Excerpt from The Chemical News and Journal of Physical Science, 1867, Vol. 15: A Journal of Practical Chemistry in All Its Applications to Pharmacy, Arts, and Manufactures
Among the conditions which might conduce to render inconstant the composition of stable compounds, are f... ound temperature and pressure.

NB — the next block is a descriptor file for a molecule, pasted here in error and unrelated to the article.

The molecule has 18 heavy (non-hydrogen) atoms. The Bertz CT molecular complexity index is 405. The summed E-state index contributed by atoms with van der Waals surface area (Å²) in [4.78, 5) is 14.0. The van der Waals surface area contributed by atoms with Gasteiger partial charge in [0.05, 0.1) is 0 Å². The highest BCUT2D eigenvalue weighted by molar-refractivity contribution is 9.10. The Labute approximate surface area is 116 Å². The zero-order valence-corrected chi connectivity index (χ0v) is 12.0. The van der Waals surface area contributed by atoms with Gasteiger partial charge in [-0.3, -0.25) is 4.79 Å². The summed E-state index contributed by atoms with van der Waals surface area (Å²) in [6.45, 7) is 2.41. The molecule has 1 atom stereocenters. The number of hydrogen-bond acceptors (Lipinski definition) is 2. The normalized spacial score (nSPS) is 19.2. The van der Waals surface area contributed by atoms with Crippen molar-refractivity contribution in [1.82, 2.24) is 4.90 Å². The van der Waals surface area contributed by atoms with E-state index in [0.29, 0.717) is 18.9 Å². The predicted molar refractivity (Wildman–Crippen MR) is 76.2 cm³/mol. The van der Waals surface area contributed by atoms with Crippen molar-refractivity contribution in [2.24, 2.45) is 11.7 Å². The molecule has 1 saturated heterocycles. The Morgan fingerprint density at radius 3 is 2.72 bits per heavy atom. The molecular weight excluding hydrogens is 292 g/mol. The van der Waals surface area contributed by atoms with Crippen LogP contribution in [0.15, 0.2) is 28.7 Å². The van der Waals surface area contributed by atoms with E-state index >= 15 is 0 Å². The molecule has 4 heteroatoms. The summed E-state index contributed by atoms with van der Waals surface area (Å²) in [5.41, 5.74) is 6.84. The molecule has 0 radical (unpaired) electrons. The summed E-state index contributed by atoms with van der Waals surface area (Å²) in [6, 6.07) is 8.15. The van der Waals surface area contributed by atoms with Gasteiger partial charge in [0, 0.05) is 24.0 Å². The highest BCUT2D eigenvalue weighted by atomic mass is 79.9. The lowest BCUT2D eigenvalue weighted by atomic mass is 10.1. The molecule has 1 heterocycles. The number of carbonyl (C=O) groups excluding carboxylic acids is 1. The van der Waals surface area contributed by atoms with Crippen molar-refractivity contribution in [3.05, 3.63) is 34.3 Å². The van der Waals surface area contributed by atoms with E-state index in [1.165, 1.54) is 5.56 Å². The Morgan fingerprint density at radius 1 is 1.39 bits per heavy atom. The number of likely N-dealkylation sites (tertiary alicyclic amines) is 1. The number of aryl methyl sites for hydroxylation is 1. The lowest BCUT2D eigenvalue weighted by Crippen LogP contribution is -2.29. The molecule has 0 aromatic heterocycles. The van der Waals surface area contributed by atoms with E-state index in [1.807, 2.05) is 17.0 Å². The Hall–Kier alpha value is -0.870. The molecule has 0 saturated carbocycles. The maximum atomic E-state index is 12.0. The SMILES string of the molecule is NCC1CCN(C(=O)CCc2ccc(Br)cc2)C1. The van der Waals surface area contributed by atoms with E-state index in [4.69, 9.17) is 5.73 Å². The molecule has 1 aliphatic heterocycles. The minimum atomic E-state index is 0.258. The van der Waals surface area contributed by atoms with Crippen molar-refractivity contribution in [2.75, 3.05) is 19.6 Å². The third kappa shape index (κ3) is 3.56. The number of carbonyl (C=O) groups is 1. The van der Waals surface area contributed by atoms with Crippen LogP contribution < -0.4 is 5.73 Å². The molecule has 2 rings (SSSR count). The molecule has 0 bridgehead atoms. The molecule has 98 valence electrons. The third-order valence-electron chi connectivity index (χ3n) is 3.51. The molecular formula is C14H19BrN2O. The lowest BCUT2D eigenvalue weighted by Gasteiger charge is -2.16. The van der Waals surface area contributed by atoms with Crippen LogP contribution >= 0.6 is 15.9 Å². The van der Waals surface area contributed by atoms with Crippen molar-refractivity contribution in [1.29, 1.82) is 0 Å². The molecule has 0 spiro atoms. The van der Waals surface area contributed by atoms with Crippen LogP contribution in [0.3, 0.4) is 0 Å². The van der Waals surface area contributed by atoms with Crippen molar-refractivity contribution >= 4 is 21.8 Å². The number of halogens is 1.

When we examine the syntheses of chloride of silver, given in my work published in 1860, we see that this body, although it may have been produced in very did'e rent circumstances, presents a composition which I think should be considered as constant. I should not venture, in fact, to attribute the insignificant difference of the results to any other causes than to the inevitable error of observation. Yet, in some cases, the chloride of silver was produced at a red heat by the combustion of silver in chlorine, and, in other cases, at the ordinary tempe rature, by the precipitation, by means of hydrochloric acid, of silver dissolved in nitric acid. Here, then, the in¿uence of heat seems to me to be absolutely nothing.
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